The UK must move from ambition to action to achieve net zero goals by 2050, the Confederation of British Industry (CBI) has said.
CBI's director-general Tony Danker, will use his keynote speech at the group's Road to Zero virtual conference, to urge business and government "to step up and make the big plays" by accelerating Britain's own transition.
Danker who is opening the conference is expected to say: "We’ve got just under five months to go until the UK hosts COP26. We need to raise global ambitions and make this the boldest year of net-zero action yet.
“This means securing stronger, binding commitments and concrete plans from every country to deliver the Paris Agreement. It also requires the UK to accelerate a global approach to carbon markets, sustainable finance and the shift to clean power.
"With the world soon to be on our doorstep, now is the time for the UK to step up and make the big plays. Taking nothing less than unprecedented, unstoppable action in the next five months to ensure the legacy we sow in Glasgow far outlasts our leadership of COP."
The CBI is proposing the following three points:
Publish Heat & Buildings Strategy to deliver green buildings: All new boilers to be hydrogen ready from 2025 alongside Government detail on how it will financially support homeowners and landlords to make homes energy efficient. Announce a new delivery body to manage a national deployment plan for heat decarbonisation and energy efficiency.
Unlock UK investment & growth in green technologies: Announce timeframes for the next round of UK offshore wind leasing by COP26. Confirm preferred business models for hydrogen production and carbon capture and storage and the location of first two CCUS clusters by COP26.
Prioritise transport decarbonisation: Publish government’s new electric vehicle plan by the end of the year and commit to 7 new gigafactories for battery production.
Tackling climate change and reaching net zero emissions has been at the forefront of global nations.
World leaders at the G7, including the UK, US, Germany, France, Italy, Canada and Japan agreed to boost financial aid for climate change during the three-day summit in Cornwall. They will also stop funding new coal generation in developing nations and offer up to £2bn ($2.8bn) to stop using the fuel.
Britain became the first G7 country last year to set in law a net zero emissions target by 2050, so it is legally bound to deliver on that and has been looking to renewables to provide alternative sources of energy.
In December last year, during the United Nations Climate summit, the UK submitted a new national climate plan — or nationally determined contribution (NDC) — which confirms its pledge to cut greenhouse gas pollution by at least 68% by 2030 from 1990 levels.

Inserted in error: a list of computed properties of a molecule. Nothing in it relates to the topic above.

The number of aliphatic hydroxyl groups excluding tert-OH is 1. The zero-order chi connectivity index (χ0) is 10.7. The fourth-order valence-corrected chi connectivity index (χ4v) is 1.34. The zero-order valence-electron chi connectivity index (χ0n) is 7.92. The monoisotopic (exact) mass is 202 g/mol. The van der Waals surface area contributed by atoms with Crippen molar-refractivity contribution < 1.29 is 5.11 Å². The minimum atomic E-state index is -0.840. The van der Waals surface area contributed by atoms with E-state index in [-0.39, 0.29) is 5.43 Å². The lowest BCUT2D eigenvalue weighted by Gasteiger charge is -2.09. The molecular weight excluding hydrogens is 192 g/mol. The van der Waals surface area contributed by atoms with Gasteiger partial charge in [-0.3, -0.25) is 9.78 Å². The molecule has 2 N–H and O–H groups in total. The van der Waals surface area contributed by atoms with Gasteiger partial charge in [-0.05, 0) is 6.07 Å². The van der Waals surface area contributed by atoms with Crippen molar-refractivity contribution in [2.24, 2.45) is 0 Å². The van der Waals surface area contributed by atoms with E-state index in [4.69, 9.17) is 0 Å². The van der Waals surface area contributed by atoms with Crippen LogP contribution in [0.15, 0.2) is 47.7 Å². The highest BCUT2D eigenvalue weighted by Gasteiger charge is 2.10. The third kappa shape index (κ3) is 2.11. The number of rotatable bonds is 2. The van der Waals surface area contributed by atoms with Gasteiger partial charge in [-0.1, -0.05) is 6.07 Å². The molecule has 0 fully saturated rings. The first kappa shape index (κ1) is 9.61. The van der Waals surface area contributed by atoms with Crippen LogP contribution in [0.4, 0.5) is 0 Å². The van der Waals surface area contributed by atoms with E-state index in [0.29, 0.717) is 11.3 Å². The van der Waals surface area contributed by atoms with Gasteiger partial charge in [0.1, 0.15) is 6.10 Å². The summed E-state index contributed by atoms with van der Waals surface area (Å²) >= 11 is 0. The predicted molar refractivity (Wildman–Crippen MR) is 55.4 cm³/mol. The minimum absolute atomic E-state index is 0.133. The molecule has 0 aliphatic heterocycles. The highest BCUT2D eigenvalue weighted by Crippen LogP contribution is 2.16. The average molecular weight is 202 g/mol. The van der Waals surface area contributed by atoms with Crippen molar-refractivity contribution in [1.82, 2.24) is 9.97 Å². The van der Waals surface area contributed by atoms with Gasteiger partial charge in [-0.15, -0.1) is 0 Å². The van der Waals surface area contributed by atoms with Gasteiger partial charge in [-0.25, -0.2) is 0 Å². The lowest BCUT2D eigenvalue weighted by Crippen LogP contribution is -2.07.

Watch: G7 vows action on Covid vaccines, climate change
It comes after the International Energy Agency (IEA) published a historic proposal to reach net zero emissions by 2050, a prerequisite to meet the Paris climate accord goal of limiting global warming to 1.5 degrees Celsius above pre-industrial levels.
The plans published earlier in May called for energy groups to stop all new oil and gas explorations from this year to keep global warming in check, the group said.
Read more: Global ban on gas boilers proposed from 2025
IEA also proposed a global ban on new fossil fuel boilers starting from 2025, as part of its vision to achieve net-zero emissions by 2050.
This is similar if more ambitious compared to the UK government's decision to phase out gas boiler installations by mid-2030s. In the UK, according to Installer, 2019 saw a record number of gas boilers being sold — 1.67 million units, an increase of 1.8% on 2018 figures.
Consumer group Which? said that as per the UK government's plans, those who currently have a gas or oil boiler won’t need to replace it. But it does mean that, from the mid-2030s, they won’t be able to get a traditional gas or oil boiler installed.
Instead a low-carbon heating system, or an appliance that can be converted to use a clean fuel, will need to be installed. Systems such as a heat pumps or hydrogen-ready boilers are likely candidates.
Industry figures show that last year, over 30% of Britain’s electricity was generated by gas-fired power plants, while the offshore industry met about 45% of its overall energy needs in 2019.
Data also revealed that flaring in the UK North Sea declined by 22% in 2020 from the previous year as production facilities cut the overall volume to 33 billion cubic feet.
The reduction which is roughly equivalent to the gas demand of 200,000 UK homes — is the lowest level of flaring on the UK Continental Shelf (UKCS) on Oil and Gas Authority (OGA) records.
Watch: IEA: Solving climate crisis will require 'total transformation' of global energy use